The way life insurance is manufactured and sold in India is much like a trap, with regulators, companies, sellers and ombudsmen all colluding to defraud households of their money. The trap works like this: you have a bank that you’ve banked with for years. There is trust. The bank has a relationship manager. This manager pitches a product to you. He may do so because he sees a balance that is investible or a sudden inflow of retirement money or a bonus or some other lump sum. But a product is pitched. The pitch is verbal. The merits of buying this product are explained in great detail. Brochures are shown, numbers are circled, final return values are discussed. Words like ‘mutual fund with free insurance’ and ‘guarantee’ are commonly used. You trust your bank. You believe the manager and say yes. Thirty seconds later the money is transferred to the product—the paperwork will happen. We’ll fill the forms and you just sign. Because you trust your bank, you agree. The policy documents come after the money has been invested, you try and read, but they are so complicated that you get on with your life. It was your banker who sold you the product and he said, ‘We’re there for you. Don’t worry.’ You believed him.
Now one of two things can happen. You find out after a year that the product you bought is not the one that was described to you. Or, you complete the term of the product, like 72-year-old V.P. Kapoor did, five years after he had invested in what he thought was a mutual fund with some free insurance. (See story ‘How to shrink Rs.50,000 to Rs.248’). And, find to your blood chilling horror, that you have been had. Your money is mostly gone. Kapoor found that Rs.50,000 invested in a ‘growth’ fund had evaporated and just a residue of Rs.248 was left after five years. Or, you find that what you thought was a one-time investment is actually a 15-year annual commitment. (See this for more details: http://goo.gl/PQCB7U ). It is a very different manager that you encounter now. He simply says that you have to talk to the insurance company; he is just the banker. What can he do? You begin writing, mailing, talking to the company. You get a standard response—you signed the document, you knew what you were doing. You complain to the regulator. He says the same thing. In addition, you get put on a guilt trip—‘we gave you a 15-day free-look period, why did you not use it? Your fault.’ You go to the banking ombudsman. After a lot of paper work and time wasted, you get told the same thing. ‘You signed. You should have read the document.’ The trap is complete with all the parties colluding.
But Kapoor decided to protest. He retired as a scientist. How could he have been fooled like this? His fight resulted in a writ petition to the Allahabad High Court, and the erudite court has broken the closed loop of regulators, insurance companies, banks and ombudsmen. Para 42 in the court order is worth quoting in full:
“Once this matter in which the investment of a senior citizen of Rs.50,000 has been reduced to Rs.248 in five years, by a Corporation, which is owned and controlled by the Statutory Corporation, acting in breach of the Irda Regulations has come to our notice, we find it appropriate to issue a direction to the Irda to critically examine each and every policy of the SBI Life. If it finds that the SBI Life, which has suffered penalties in the past, for its defaults has acted in breach of its guidelines it would be appropriate for it to direct the SBI Life to discontinue its policies and to wind up its business. The Central Government will do well to ensure that the investors are not cheated in a manner as in the present case, in which the entire investment of the senior citizen has been lost on the pretext of the policy being in tune with Irda guidelines. The ‘Serious Fraud’, Department of Ministry of Corporate Affairs must examine these policies and unlawful gains made by the Company and its Directors including the Directors of SBI, in the Company, by cheating the policyholders on the pretext that its policies are in compliance with Irda regulations.”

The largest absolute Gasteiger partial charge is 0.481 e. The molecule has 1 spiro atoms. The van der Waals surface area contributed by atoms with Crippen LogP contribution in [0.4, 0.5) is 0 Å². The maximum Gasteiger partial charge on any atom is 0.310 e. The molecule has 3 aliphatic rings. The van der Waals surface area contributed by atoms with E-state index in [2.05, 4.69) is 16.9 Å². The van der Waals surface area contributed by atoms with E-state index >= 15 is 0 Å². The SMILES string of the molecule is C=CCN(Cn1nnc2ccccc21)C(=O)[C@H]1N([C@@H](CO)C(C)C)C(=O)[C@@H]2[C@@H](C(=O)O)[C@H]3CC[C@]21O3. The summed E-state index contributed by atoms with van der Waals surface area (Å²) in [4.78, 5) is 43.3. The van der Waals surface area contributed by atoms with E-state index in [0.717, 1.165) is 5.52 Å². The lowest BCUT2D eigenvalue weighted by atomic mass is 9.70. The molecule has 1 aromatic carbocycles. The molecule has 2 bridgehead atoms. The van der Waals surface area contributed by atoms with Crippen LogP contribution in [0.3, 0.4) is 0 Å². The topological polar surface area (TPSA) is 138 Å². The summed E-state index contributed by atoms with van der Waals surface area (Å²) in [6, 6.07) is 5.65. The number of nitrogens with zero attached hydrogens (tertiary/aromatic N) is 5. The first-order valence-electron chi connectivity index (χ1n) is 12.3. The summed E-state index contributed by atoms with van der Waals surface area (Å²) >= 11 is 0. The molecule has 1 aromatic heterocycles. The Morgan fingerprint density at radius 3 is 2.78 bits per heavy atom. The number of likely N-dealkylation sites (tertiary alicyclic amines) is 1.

Irda is the Insurance Regulatory and Development Authority, which has oversight of the insurance industry.
The court finds the company guilty. It finds the regulator sleeping at the wheel, if not actively colluding with the company. The court wants the central government to ensure that investors are not cheated. But here the court is expecting the impossible. We must remember that the government feeds off this cheap money collected by 40 million new insurance policies each year. In just one year (2012-13), over Rs.4.4 trillion was invested by life insurance companies in central government securities. The story isn’t over yet. I’m sure the case will come to a higher court. And that will be another battle.
Monika Halan works in the area of financial literacy and financial intermediation policy and is a certified financial planner. She is editor, Mint Money, Yale World Fellow 2011 and on the board of FPSB India. She can be reached at firstname.lastname@example.org